Then I was in a film called Behind the Sun, directed by Walter Salles. That movie was bought by Miramax, so I went to the premiere in Los Angeles. I met a producer who came to me with Charlie’s Angels: Full Throttle. Next thing you know, I had an agent and a manager. But it took about two years for me to embrace the idea of of working overseas. Finally, last year, I had a great year; I worked with David Mamet and Steven Soderbergh and said, ‘Wow, this is really interesting.’

MM: When did you know your destiny was to become an actor?
RS: Have I? It took me a long time to look at it as a profession. When I was eight, I used to get together with my cousins and put on performances for my family. And I always loved all kinds of films.
I studied journalism at the university for two-and-a-half years. I met this guy who had a street theater company—kind of like a rebel performance theater. We would go out on the street and talk poetry and politics. It seemed so interesting. I was studying journalism and all those great things—philosophy, psychology, politics—and I really enjoyed it. Then a friend of mine was casting for the biggest studio in Brazil, TV Global, so I ended up taking the general test. They had a workshop for young actors to work in the studio and I was approved.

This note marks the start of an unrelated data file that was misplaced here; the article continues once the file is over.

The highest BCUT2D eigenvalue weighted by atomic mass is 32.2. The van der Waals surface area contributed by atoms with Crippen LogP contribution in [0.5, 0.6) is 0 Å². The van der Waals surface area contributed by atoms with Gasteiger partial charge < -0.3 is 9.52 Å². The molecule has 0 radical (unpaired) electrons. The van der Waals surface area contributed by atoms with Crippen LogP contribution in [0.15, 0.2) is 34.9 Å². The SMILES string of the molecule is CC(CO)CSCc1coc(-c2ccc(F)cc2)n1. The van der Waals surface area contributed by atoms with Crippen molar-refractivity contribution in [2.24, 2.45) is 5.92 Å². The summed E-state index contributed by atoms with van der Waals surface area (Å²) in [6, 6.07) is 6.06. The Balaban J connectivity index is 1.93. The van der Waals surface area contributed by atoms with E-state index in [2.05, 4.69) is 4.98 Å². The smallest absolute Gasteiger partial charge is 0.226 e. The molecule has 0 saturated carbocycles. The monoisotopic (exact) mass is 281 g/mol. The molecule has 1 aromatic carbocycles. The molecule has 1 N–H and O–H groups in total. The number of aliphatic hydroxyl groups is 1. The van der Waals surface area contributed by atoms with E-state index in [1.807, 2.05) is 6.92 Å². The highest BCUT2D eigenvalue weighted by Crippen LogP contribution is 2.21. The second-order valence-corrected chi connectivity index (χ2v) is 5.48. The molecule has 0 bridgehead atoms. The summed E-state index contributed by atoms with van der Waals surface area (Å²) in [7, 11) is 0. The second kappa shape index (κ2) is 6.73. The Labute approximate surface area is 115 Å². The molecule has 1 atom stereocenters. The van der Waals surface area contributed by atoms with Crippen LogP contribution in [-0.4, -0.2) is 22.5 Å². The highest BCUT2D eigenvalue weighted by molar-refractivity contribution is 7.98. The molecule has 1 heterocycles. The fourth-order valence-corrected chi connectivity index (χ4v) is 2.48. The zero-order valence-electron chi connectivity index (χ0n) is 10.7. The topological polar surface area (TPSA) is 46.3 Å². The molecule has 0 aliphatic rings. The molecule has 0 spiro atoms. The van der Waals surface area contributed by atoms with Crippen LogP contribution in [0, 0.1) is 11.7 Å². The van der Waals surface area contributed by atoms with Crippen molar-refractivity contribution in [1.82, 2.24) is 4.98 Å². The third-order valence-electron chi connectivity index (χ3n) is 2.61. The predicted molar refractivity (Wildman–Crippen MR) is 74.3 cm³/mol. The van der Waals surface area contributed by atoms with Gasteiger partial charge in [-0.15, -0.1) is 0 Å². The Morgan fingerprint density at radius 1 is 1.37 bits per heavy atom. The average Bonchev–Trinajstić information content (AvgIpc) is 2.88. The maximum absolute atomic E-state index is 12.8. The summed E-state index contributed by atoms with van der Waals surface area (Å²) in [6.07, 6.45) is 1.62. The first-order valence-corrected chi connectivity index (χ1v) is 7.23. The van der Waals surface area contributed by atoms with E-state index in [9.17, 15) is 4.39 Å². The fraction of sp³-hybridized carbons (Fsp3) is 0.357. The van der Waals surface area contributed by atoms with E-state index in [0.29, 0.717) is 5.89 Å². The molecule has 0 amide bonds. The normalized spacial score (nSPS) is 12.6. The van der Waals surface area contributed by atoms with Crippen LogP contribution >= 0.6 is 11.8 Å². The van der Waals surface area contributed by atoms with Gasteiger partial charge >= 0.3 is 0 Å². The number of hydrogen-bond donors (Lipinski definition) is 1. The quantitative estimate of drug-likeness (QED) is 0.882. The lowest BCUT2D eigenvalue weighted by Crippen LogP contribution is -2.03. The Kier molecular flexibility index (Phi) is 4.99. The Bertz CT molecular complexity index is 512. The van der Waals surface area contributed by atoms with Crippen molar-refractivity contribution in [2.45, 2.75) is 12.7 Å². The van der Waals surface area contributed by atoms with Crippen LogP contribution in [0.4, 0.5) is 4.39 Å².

I did little parts on shows and still studied journalism. But I got to a point when I had to choose, which is when I looked at acting as a profession. I took it seriously. Not too seriously… and I still don’t, because if you take yourself too seriously, you’re probably on the wrong path.

MM: What’s the difference between American and Brazilian moviemaking styles?
RS: I think films are a reflection of us as a society, as human beings, and Brazilian culture is very different from American culture. America has a very strong film industry. Brazilian film was very strong, but it died for many years. There was no incentive from the government. Nobody would invest.

Then Walter Salles’ Central Station crossed overseas and that gave the community in Brazil more hope. They were stimulated and people began to invest again. Now, after six or seven years, it has picked up. It’s an independent film market; the highest budgets are around $5 to $10 million. Here, it’s so much bigger. But we’re still talking about human beings and relationships. They’re all the same essence, bottom line.

MM: The same conflicts?
RS: Exactly. The culture is different, but we cry for the same things.

MM: You recently worked on The Post Grad Survival Guide with two of my favorite comedic actors, Michael Keaton and Carol Burnett. I believe it’s one of your first comedies. How was the experience?
RS: Michael Keaton—he’s so funny; Beetlejuice was one of my favorite movies. And Carol Burnett was very funny and she was just beautiful, as a woman; she’s very generous.
My role is an infomercial director. I was coming from Redbelt with David Mamet, where everything was very heavy. Next I shot Lion’s Den in Argentina, which took place in a prison. Then along came this script.